Maneet Ahuja is CNBC’s Hedge Fund Specialist and a producer on “Squawk Box.” In 2011, she co-created and developed the network's "Delivering Alpha" hedge-fund summit in conjunction with Institutional Investor and was awarded CNBC’s prestigious Enterprise Award in 2009 for her groundbreaking coverage of the industry. Noteworthy work includes hedge-fund titan David Tepper's first-ever TV appearance, sparking a 2-week "Tepper Rally" in the markets, David Einhorn's warning call on Lehman Brothers as well as his bid to purchase the Mets, and John Paulson's letter to investors in response to the SEC investigation into the Goldman Abacus deal. Prior to joining CNBC in 2008, she was a part of the Wall Street Journal’s Money and Investing team. She began her career on Wall Street in 2002 at age 17 in Citigroup’s Corporate and Investment Banking division as a credit risk analyst.
She is one of Forbes magazine’s 30 Under 30 (January 2012), has been featured in Elle magazine's annual Genius issue (April 2011) and in 2010, was nominated for Crain’s NY Business Forty Under 40 Rising Stars. She is also author of the book, "The Alpha Masters" (Wiley 2012).
You might call it Davos on the Hudson. The second-annual CNBC-Institutional Investor investment conference features three U.S. Treasury secretaries, several billionaires and a veritable who's who of the investing world, from private equity firms to hedge funds to real estate.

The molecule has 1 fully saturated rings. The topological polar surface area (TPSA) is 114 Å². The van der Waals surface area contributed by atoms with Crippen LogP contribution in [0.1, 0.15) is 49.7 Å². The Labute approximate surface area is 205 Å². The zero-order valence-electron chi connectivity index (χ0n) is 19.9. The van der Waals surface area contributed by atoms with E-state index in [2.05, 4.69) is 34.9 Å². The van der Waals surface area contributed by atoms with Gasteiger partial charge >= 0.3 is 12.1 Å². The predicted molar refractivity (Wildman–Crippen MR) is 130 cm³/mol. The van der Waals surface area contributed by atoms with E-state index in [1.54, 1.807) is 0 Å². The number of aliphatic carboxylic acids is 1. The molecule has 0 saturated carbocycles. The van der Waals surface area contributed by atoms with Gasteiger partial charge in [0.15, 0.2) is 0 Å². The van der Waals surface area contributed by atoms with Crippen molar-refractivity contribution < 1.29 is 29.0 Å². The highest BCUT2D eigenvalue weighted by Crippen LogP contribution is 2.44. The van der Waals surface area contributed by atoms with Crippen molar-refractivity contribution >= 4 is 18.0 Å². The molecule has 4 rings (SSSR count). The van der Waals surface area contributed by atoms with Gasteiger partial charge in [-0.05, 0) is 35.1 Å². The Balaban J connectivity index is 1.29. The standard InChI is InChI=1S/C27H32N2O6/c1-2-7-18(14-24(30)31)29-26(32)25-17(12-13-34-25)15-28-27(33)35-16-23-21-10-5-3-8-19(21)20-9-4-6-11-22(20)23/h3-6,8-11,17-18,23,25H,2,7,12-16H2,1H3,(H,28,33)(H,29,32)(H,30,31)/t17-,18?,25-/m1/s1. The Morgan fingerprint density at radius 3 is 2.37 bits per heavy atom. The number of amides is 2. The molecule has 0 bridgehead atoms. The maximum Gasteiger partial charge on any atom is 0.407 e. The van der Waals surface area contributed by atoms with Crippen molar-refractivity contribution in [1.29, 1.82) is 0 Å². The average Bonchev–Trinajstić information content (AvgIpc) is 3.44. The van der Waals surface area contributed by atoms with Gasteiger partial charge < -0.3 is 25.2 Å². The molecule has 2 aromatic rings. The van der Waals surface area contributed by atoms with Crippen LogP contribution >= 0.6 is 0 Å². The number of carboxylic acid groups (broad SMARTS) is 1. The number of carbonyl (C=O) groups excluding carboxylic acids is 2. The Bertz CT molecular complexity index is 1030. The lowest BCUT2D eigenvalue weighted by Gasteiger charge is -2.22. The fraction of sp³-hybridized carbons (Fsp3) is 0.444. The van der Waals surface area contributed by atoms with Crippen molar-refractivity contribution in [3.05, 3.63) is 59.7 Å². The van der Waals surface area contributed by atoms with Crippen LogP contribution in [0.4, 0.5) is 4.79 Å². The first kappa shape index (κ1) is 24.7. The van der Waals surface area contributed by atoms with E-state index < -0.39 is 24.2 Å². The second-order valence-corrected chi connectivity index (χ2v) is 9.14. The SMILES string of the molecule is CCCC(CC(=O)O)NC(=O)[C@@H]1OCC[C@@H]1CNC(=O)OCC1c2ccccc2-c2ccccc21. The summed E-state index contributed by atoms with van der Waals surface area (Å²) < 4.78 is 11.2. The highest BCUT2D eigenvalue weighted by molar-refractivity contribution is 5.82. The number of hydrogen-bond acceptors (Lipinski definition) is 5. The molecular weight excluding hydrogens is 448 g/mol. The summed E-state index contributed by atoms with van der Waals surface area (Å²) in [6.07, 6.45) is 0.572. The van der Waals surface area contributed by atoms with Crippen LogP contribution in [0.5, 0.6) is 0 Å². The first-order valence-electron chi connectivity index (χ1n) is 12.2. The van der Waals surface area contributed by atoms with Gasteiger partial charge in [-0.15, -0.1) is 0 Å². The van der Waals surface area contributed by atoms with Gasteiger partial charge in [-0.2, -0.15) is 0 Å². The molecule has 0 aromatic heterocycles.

Hedge fund legend John Paulson apologized to investors for what he is calling a year that has been “the worst in the firm’s 17 year history.”
Activist investor Bill Ackman, head of $10 billion Pershing Square Capital Management, is making a bet that the housing market will recover sooner than many think, and positioning his portfolio for when it does.
Roubini Global Economics, the firm run by economist Nouriel Roubini, said in a letter to clients obtained by CNBC that the firm is not in need of capital or being sold.
Ackman, CEO of the hedge fund Pershing Square Capital, is basing the bet on a belief that Hong Kong will allow its currency to appreciate by 30 percent against the U.S. dollar.